Direct linking from JSP page to another resource is possible, but discouraged.
Instead, a command link should generate an event, which would be handled by parent action
class. It is up to an action class to decide where to navigate next. This approach
allows to define all navigation targets in the struts-config.xml file,
having a clear representation of web application structure.
Struts Dialogs does not introduce new classes to manage application state.
Instead, it uses existing ActionForm class as a first-class stateful input/output object.
In JSF terms, ActionForm now acts as a backing bean for JSP page. There is nothing
groundbreaking in using session scope for ActionForm, or in storing output data in it.
Online poll shows that about 60% of respondents use ActionForm for queueing output data.
With changing ActionForm scope to session, it is possible to initialize form bean only once,
and to reuse data between requests. This is convenient for form resubmissions, for page reloading
or for navigating back to previous resource. Having all resource data
in a single ActionForm simplifies JSP page. Struts automatically populates ActionForm
with submitted data on input phase, the same data can be used for presentation on render phase
without additional efforts.
Session scope justifies the usage of nested properties within ActionForm. It is easy and
convenient to use business objects or DTOs as nested properties instead of copying their
data to ActionForm and from ActionForm.
Most features of the Struts Dialogs library are available through use of different action
classes. Most often you will be using DialogAction class, extending your specific action class
SelectAction: dispatches submit events
SelectAction is an enhancement of standard DispatchAction.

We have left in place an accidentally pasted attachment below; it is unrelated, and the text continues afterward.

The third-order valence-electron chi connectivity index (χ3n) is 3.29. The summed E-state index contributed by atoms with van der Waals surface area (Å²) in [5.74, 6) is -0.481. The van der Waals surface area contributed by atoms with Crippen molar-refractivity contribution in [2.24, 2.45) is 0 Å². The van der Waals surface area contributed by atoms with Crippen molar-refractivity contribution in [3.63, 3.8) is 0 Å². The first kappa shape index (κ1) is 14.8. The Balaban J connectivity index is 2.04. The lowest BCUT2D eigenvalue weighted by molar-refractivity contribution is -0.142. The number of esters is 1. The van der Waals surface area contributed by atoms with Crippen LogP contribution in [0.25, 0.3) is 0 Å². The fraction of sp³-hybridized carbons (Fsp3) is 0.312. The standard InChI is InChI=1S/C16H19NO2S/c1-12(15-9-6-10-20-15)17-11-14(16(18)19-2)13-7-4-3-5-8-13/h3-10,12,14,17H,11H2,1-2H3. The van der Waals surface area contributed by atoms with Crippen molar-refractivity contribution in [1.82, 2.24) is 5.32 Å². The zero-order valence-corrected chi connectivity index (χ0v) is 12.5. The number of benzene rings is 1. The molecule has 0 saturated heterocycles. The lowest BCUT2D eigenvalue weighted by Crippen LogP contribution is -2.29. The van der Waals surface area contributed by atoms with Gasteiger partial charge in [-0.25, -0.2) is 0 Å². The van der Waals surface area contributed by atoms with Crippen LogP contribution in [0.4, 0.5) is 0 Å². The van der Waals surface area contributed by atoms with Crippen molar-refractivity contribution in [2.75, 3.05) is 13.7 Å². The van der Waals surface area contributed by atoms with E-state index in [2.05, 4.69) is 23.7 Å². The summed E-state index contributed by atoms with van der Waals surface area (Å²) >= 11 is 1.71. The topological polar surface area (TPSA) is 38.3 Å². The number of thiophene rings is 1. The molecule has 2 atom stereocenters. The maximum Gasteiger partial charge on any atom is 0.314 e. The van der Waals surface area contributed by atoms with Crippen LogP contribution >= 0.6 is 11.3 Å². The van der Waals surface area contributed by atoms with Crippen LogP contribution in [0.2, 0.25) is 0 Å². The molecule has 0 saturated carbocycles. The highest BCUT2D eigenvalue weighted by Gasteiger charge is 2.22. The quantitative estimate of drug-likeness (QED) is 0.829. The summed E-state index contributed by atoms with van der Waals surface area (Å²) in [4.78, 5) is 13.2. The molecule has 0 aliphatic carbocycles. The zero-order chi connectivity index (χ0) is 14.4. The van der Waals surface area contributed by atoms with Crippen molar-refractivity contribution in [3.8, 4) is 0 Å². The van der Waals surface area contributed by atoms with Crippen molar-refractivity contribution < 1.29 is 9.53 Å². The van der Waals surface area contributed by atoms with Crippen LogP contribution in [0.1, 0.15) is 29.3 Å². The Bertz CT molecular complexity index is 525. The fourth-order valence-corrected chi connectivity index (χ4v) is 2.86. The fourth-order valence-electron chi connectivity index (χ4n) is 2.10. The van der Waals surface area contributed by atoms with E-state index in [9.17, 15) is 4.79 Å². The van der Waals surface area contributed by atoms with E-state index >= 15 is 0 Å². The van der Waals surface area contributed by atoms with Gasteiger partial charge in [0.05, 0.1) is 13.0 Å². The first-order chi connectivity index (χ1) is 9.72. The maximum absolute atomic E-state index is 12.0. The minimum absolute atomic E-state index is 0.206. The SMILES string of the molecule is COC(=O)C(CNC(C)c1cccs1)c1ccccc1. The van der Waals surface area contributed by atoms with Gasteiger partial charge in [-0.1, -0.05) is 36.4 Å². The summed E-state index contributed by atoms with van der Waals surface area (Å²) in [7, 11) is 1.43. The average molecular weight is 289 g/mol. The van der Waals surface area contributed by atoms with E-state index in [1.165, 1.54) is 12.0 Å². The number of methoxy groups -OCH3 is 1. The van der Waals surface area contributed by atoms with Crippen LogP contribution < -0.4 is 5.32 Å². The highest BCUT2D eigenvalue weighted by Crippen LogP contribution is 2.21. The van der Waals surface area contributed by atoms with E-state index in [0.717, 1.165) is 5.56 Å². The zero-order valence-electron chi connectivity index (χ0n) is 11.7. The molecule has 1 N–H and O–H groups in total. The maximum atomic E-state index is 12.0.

It handles submit events and provides improved dispatching functionality. You can use this action
class if you do not need full power of DialogAction, and all you want is just to dispatch submit
events to handler methods. SelectAction has the following features:
- works uniformly with pushbuttons, image buttons and regular links;
- allows to set arbitrary button caption and to change it at runtime.
DialogAction: Jack of all trades
DialogAction is the main asset of
Struts Dialogs library.
DialogAction allows creating robust
web components and web controls, which enhibit friendly user experience,
react properly to Refresh, Back and Forward buttons, and do not cause implicit
double submits or annoying POSTDATA messages.
DialogAction adds the following capabilities to event dispatching
features of SelectAction:
- processing of initialization event;
- handling of error messages;
- view rendering;
- state handling (via corresponding action form);
- two-phase input processing (using POST-redirect-GET pattern)
WizardAction: creates robust page flows
WizardAction allows to create web wizards,
similar to traditional desktop wizard dialogs. A wizard has predefined sequence of states,
and is rendered with HTML forms, containing Back, Forward, Cancel and Done pushbuttons.
CRUDAction: simplifies CrUD operations
CRUDAction implements all operations needed
to manipulate business data, nested business object (BO),
or nested value object (VO) also called an item. This action allows to create
new item, duplicate existing item, edit, view, clear and delete item.
A very common use case is browsing a list of items, then selecting one item and performing
different operations on it. CRUDAction can handle this use case with grace. It is possible to
implement handling of both item list and CRUD operations as one web component.
Mail Reader demo application
The Struts Dialogs package now includes a version of "MailReader Demonstration Application",
originally bundled with core Struts distribution.
MailReader is rewritten using component technology of Struts Dialogs to show the possibility
and benefits of component approach for a Struts application. See the Mail Reader Walking Tour
See MailReader live demo to
compare Struts Dialogs implementation with original Struts version.
Each action class from Struts Dialogs library is illustrated with sample code and